Youngsters to march on Portsmouth’s Guildhall Square as climate change movement shows no signs of letting up

YOUNGSTERS from across the region will once again descend on the city’s Guildhall Square to raise concerns about climate change.

Tuesday, 9th April 2019, 5:10 pm
Updated Tuesday, 9th April 2019, 5:17 pm
Protesters gather at last month's climate change demonstration. Picture: Sophie Chennell

The protest is part of a national series of demonstrations organised by YouthStrike4Climate – a youth environmental movement aimed at pressuring global governments to take action to reduce the effects of climate change.

A statement from the group said: ‘We are choosing to rise up and take direct action where older generations have failed. This is our final chance to fight for our futures and our ages will not stop us.’

The protest is being hosted by affiliated group, Extinction Rebellion Portsmouth.

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Group spokesperson, Nicholas Day, said: ‘A recent UN climate report said we have 11 years to ensure the current climatic changes we have experienced are limited to 1.5 degrees. In February we recorded temperatures of 21 degrees, which is simply unheard of. These are valid protests by our young people and children. It’s their futures not being safeguarded due to an abdication of responsibility from those in power. They need to get their voice out.’  

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The demonstration is the third event, following protests on February 15 and March 15. The March demonstration saw an estimated 50,000 young people participating across the country.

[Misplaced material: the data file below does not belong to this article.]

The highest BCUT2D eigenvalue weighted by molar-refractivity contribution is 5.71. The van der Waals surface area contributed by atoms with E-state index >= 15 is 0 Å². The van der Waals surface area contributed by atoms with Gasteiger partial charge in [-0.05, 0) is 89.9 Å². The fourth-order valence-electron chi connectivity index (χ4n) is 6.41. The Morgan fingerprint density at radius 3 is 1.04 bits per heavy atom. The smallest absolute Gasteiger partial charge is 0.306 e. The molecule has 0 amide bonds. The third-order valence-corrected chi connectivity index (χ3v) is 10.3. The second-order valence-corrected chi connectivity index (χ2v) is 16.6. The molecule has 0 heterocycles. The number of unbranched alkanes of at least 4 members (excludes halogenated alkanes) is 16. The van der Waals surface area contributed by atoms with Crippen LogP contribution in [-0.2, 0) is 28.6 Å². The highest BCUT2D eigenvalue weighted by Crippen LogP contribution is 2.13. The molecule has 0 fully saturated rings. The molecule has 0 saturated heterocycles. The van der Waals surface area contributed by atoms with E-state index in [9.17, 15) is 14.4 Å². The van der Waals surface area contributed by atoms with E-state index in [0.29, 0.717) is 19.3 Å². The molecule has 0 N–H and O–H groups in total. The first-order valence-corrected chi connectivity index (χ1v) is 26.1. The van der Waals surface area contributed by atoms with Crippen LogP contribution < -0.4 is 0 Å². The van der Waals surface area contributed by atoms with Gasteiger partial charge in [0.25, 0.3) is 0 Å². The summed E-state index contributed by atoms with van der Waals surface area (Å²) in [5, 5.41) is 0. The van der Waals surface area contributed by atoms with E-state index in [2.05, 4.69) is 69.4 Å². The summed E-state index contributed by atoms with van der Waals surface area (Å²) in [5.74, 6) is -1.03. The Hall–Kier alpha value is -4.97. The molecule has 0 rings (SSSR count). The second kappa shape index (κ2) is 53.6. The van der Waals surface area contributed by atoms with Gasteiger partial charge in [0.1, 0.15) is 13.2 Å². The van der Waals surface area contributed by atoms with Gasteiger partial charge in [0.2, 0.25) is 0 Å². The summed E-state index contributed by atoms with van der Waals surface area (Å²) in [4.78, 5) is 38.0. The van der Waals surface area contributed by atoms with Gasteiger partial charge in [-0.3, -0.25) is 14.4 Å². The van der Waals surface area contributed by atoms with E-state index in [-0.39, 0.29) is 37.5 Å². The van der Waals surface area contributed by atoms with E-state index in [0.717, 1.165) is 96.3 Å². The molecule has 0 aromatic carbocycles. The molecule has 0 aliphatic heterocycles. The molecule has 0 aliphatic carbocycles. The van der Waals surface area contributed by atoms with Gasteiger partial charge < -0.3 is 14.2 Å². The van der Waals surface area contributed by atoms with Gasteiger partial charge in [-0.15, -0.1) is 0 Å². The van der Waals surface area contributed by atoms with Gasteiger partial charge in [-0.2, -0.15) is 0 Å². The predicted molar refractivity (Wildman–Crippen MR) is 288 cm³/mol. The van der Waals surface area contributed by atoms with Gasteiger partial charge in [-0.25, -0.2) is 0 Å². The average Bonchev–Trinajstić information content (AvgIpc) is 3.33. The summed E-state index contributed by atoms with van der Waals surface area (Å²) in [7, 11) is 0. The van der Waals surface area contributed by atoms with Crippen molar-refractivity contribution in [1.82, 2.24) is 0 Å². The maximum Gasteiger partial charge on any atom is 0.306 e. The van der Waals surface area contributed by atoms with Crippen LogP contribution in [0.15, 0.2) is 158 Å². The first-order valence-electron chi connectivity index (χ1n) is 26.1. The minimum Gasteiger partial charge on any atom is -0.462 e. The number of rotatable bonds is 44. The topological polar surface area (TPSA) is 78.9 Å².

Brune Park pupil, Jack Thorpe, 15, has been involved in the previous two protests.

Jack said: ‘We only have one planet - we don’t have a planet B in reserve. It’s our generation and future generations who will suffer most. It’s our future and it is down to us to make a difference.’

As reported in The News, those previous protests involved children across the region missing out on school as many opted to take strike action.

Speaking at the time, executive headteacher of the Gosport and Fareham Multi-Academy Trust, Ian Potter, said: ‘Democracy is a fundamental British value; the right to peacefully protest and to withdraw one’s labour are democratic rights we have protected. If parents have authorised their child to exercise their rights then schools, in my view, should respect the view of the parent.’

The political movement has been inspired by 16 year old Swedish schoolgirl, Greta Thunberg.

Nicholas explained: ‘Rather than go to school, this girl decided to go and stand outside the Swedish Parliament in protest over the damage governments were inflicting on the environment. Greta has argued what is the point in learning about the world if we won’t have a suitable world to live in.’

The protest is due to take place outside of Portsmouth Guildhall on Friday, April 12 between 11am and 2pm. The last protest attracted more than 100 demonstrators.